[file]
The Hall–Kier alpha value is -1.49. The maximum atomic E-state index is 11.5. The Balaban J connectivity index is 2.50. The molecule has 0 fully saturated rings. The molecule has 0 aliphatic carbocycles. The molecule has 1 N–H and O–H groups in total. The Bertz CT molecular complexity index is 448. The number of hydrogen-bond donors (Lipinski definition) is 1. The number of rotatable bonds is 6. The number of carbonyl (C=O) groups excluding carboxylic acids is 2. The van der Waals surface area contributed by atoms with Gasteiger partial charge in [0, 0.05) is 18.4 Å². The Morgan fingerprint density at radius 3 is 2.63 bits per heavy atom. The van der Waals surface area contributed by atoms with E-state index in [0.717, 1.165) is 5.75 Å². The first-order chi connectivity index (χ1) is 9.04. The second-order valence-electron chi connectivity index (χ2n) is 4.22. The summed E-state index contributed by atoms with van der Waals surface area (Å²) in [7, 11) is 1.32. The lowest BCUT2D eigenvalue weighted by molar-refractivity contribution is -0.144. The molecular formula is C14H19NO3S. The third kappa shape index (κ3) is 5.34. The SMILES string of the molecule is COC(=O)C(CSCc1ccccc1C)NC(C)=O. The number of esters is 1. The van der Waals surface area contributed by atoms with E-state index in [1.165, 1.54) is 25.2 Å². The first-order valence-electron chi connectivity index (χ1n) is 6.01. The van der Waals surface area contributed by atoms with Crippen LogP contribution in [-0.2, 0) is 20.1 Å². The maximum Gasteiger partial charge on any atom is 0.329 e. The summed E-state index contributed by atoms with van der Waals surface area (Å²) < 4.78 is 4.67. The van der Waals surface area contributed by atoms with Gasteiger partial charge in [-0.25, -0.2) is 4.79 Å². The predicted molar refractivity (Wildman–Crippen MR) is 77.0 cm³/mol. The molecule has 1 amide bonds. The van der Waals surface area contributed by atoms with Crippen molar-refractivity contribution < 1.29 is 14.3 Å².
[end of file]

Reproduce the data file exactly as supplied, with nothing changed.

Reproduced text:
The Hall–Kier alpha value is -1.49. The maximum atomic E-state index is 11.5. The Balaban J connectivity index is 2.50. The molecule has 0 fully saturated rings. The molecule has 0 aliphatic carbocycles. The molecule has 1 N–H and O–H groups in total. The Bertz CT molecular complexity index is 448. The number of hydrogen-bond donors (Lipinski definition) is 1. The number of rotatable bonds is 6. The number of carbonyl (C=O) groups excluding carboxylic acids is 2. The van der Waals surface area contributed by atoms with Gasteiger partial charge in [0, 0.05) is 18.4 Å². The Morgan fingerprint density at radius 3 is 2.63 bits per heavy atom. The van der Waals surface area contributed by atoms with E-state index in [0.717, 1.165) is 5.75 Å². The first-order chi connectivity index (χ1) is 9.04. The second-order valence-electron chi connectivity index (χ2n) is 4.22. The summed E-state index contributed by atoms with van der Waals surface area (Å²) in [7, 11) is 1.32. The lowest BCUT2D eigenvalue weighted by molar-refractivity contribution is -0.144. The molecular formula is C14H19NO3S. The third kappa shape index (κ3) is 5.34. The SMILES string of the molecule is COC(=O)C(CSCc1ccccc1C)NC(C)=O. The number of esters is 1. The van der Waals surface area contributed by atoms with E-state index in [1.165, 1.54) is 25.2 Å². The first-order valence-electron chi connectivity index (χ1n) is 6.01. The van der Waals surface area contributed by atoms with Crippen LogP contribution in [-0.2, 0) is 20.1 Å². The maximum Gasteiger partial charge on any atom is 0.329 e. The summed E-state index contributed by atoms with van der Waals surface area (Å²) < 4.78 is 4.67. The van der Waals surface area contributed by atoms with Gasteiger partial charge in [-0.25, -0.2) is 4.79 Å². The predicted molar refractivity (Wildman–Crippen MR) is 77.0 cm³/mol. The molecule has 1 amide bonds. The van der Waals surface area contributed by atoms with Crippen molar-refractivity contribution < 1.29 is 14.3 Å².